YB: Yes. In most of the cases when we met in the region, we met at the checkpoints. Usually, it was in a building, in the World Bank building in Jerusalem, which is adjacent to A-ram checkpoint. But sometimes even that was impossible, so we had to meet in the checkpoint itself, where there was no building whatsoever. Once we met in a car. This made our life quite difficult and dragged the process much, much longer than expected. Sharon and Bush have ruled out any direct dealings with Arafat. Was that a mistake?

YB: Yes, it is a mistake, because they don’t suggest an alternative and they don’t set conditions. I think Arafat is a very problematic counterpart, and the fact that rather than stopping the intifada at its inception, he actually rode the wave of the intifada, was the biggest mistake he made. But punishing him is childish and calling him an irrelevant leader is childish too. He is very relevant, whether we like it or not.

I think what had to be done was to put conditions to him, like to unify the security forces and to fight terrorism could be the way to test him again, and to see how serious he was. Saying to him, “Whatever you do, you will never ever become again a partner,” is actually sending him to extremism. That’s a big mistake. Had the Americans or Sharon been in a situation to say, OK don’t talk to Arafat, but you have a Jefferson-style president to replace him and talk to him — that could have been a reasonable offer. But we all know that, right now, there is no substitute for him. And excluding Arafat means either to take unilateral steps, like the withdrawal from Gaza, without anything in exchange. This is a very strange way to say we don’t have a partner, so we give him whatever we have without any price.

The other option is to do nothing, which for Israel is not a real option. It might be an American option. Bush doesn’t live here and he doesn’t have the responsibility to keep Israel Jewish and democratic, and I am not sure whether Bush is worried about the demographic problem or the border problems of Israel. But we live here and we need a solution before there is a Palestinian majority under our control. I am sure that Bush either doesn’t understand or is not worried about it, but he cannot tell us don’t negotiate with your only partner without suggesting a real substitute. And just using the “road map” as a fig leaf to say, I am still committed to the Bush vision, or to the “road map,” without doing anything in order to implement it. What steps would you like Bush, if he wins a second term, or Kerry, if he wins, to take?

YB: First of all, you cannot do something like excluding our only partner without suggesting anything in exchange. I don’t expect that the Americans will do our work and I don’t think they can negotiate on our behalf. We succeeded to have peace with Jordan, and to have the Oslo agreement, and to withdraw from Lebanon without the Americans. They helped us a lot once we did it of course, financially and otherwise, but they were not involved at all in these three efforts. And when they were involved, like with the negotiations with Syria, nothing happened. So I don’t expect the Americans to impose the solution, or to suggest even a solution, or to work for us. The only thing that I want them to do is not disturb us and not put us in a situation whereby negotiations cannot take place. Bush supports Sharon in his policy of unilateral disengagement and his security fence. You oppose them. Why?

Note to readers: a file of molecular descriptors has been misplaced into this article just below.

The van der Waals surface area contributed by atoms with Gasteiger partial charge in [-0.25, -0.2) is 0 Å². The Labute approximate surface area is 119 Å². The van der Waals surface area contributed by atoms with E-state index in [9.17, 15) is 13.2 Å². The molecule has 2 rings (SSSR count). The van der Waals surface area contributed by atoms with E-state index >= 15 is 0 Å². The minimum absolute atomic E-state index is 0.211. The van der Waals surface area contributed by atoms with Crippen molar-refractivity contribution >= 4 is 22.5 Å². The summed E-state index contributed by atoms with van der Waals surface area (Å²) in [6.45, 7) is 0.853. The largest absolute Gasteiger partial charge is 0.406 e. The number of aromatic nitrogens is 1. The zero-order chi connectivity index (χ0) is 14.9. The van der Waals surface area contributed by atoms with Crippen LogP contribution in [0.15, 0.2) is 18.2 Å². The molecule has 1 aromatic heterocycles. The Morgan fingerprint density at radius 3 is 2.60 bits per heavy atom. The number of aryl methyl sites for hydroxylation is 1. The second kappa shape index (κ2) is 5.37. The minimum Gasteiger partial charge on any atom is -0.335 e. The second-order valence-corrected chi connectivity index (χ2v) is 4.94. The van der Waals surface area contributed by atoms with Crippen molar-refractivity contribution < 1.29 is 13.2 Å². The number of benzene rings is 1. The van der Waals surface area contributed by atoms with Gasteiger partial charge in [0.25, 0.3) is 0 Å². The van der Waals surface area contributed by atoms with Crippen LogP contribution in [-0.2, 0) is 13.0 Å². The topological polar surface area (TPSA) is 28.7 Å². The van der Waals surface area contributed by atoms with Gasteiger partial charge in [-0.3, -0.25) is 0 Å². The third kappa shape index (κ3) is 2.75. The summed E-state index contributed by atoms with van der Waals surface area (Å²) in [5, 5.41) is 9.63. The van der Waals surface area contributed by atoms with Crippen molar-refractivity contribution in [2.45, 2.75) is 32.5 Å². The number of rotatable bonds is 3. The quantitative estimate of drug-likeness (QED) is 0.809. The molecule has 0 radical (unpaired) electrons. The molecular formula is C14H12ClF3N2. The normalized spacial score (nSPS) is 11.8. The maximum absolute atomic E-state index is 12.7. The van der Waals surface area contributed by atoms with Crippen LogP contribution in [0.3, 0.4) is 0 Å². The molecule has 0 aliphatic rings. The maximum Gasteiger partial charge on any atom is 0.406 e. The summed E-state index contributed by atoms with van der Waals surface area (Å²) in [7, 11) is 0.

YB: I think these are two different things. The barrier was imposed on Sharon. He was very much against it, he spoke against it. At a certain moment, he saw that there was a huge support in Israel for it of more than 70 percent and so he decided to build his own barrier, which resembles very much his plan. He has a plan. His plan is to put the Palestinians in some enclaves, like prisons, in order to get rid of the demographic problem without having a contiguous Palestinian state, without giving them the capital, and without solving the refugee problem — which I believe is a danger for Israel even before it is a danger to the Palestinians. So he tried to build this fence, but both the Israeli Supreme Court and the International Court could not accept his route, and he had to change this fence. And I believe that was he is doing today with the fence is something which is totally against his original idea. He is building the fence much closer to the ‘67 borders, and I believe that he is doing it against his will.

The question of Gaza is different. I believe that getting rid of Gaza was part of his original plan, but he could not do that at the beginning of his term because the Palestinians were still considered partners. We had just concluded our negotiations in Taba. They were quite successful. We felt that we were closer to each other than ever before. The Americans still talked with Arafat. And Sharon had to prove to the Israelis and to the Americans that the Palestinian Authority could not be a partner, only then it was possible for him to get the support for unilateral withdrawal from Gaza. Had he suggested it in March 2001, when he was elected, I assume that President Bush would’ve told him this is not part of any plan; don’t take unilateral decisions. This did not happen three years later when the infrastructure of the Palestinian Authority was destroyed by Sharon. (And not without reason; I mean, the Palestinian Authority was involved in terrorism. And, again, Arafat himself helped him a lot with his speeches, with what he did with Karine A — this famous boat which brought ammunition and weapons from Iran to the Palestinians — all these things helped Sharon to say I don’t have a partner. What will happen if this plan proceeds and there is still no coordination between the Israelis and the Palestinian Authority?